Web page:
Probiotics have been used for the prevention and treatment of various medical conditions and to support general wellness. Some of their beneficial health effects have been validated, while other uses are supported by limited evidence. Not only are probiotic effects strain specific, probiotic products may vary from each other, and greater benefits may be seen with one lot of probiotics versus another due to the complexity of quality control with live microorganisms. Furthermore, combination agents can make it challenging to quantify particular clinical benefits.[2,12,13]
Illnesses associated with the gastrointestinal tract have been a common target of probiotics, mainly due to their ability to restore gut flora. The strongest evidence for the use of probiotics lies in the treatment of certain diarrheal diseases, especially rotaviral diarrhea in children. Clinical studies have also supported the role of probiotics in treating pouchitis.[2,8,9] Data are inconsistent regarding the efficacy of probiotics for antibiotic-associated diarrhea (AAD) and travelers' diarrhea.[2,8] Although clinical trial results are conflicting, probiotic therapy may also be beneficial in the treatment of Crohn's disease, ulcerative colitis (UC), irritable bowel syndrome (IBS), and Helicobacter pylori infections.[5,8,14,15] Probiotics have also been shown to decrease the symptoms of lactose intolerance.[11,15–17]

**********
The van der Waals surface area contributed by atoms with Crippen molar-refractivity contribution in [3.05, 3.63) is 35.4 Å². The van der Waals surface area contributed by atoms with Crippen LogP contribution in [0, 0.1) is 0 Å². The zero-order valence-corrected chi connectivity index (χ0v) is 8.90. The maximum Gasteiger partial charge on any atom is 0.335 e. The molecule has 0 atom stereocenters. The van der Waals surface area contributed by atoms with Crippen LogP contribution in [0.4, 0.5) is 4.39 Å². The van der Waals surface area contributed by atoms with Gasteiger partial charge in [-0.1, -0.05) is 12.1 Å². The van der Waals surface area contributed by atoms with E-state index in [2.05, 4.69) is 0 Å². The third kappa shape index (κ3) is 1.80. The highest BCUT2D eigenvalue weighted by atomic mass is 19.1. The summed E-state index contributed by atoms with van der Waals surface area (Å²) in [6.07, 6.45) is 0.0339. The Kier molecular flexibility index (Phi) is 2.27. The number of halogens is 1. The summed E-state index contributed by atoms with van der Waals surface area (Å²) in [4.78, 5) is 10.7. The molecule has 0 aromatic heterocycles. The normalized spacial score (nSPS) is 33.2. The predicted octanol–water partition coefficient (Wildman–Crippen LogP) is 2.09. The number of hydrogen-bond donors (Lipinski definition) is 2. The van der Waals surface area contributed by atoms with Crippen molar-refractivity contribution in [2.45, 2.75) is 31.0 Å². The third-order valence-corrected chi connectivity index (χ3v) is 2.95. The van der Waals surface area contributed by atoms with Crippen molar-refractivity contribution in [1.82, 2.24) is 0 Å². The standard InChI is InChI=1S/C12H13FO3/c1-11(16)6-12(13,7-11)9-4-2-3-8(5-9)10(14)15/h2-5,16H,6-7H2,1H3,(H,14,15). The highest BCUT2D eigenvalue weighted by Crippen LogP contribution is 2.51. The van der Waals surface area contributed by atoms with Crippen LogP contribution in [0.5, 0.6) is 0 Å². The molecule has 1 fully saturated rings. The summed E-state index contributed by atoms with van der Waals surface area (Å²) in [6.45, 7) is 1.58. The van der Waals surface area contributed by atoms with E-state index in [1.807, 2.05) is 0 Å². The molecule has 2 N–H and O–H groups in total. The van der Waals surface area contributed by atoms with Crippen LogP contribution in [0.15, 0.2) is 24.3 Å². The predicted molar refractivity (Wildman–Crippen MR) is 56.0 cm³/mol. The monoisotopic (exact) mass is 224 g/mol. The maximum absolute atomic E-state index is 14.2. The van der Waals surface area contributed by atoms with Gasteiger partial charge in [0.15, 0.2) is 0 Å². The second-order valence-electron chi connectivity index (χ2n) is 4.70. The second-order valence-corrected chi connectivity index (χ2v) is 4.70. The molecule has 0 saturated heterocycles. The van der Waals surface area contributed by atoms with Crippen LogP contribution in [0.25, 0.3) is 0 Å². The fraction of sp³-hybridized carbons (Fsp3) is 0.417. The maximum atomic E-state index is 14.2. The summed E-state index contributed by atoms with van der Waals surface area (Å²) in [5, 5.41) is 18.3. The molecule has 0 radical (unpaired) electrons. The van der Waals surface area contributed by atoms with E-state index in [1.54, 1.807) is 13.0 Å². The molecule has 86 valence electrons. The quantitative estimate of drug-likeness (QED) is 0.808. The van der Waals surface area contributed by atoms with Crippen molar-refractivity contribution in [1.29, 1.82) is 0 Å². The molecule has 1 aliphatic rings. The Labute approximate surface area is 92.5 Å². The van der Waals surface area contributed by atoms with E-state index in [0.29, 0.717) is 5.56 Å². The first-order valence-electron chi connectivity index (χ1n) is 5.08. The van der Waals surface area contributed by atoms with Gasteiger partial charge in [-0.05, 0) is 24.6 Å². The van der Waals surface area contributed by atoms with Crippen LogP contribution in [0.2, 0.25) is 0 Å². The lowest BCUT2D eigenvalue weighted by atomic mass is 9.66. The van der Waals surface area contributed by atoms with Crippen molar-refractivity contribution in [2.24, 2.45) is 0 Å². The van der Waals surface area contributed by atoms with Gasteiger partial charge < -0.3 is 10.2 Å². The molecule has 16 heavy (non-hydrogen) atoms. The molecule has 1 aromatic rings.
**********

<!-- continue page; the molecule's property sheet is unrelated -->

Other illnesses not associated with the gastrointestinal tract or gut microbiota, including various urogenital problems (e.g., bacterial vaginosis, candidal vaginitis, urinary tract infections), may also respond to probiotics.[2,6,8,15] Probiotics have also been studied for their role in treating upper respiratory infections (e.g., acute otitis media); reducing the risk of colon and bladder cancer, allergic diseases, and atopy; boosting immune response; and preventing dental caries.[2,14,15,17,18]
Am J Health Syst Pharm. 2010;67(6):449-458. © 2010 American Society of Health-System Pharmacists
Cite this: Probiotics - Medscape - Mar 15, 2010.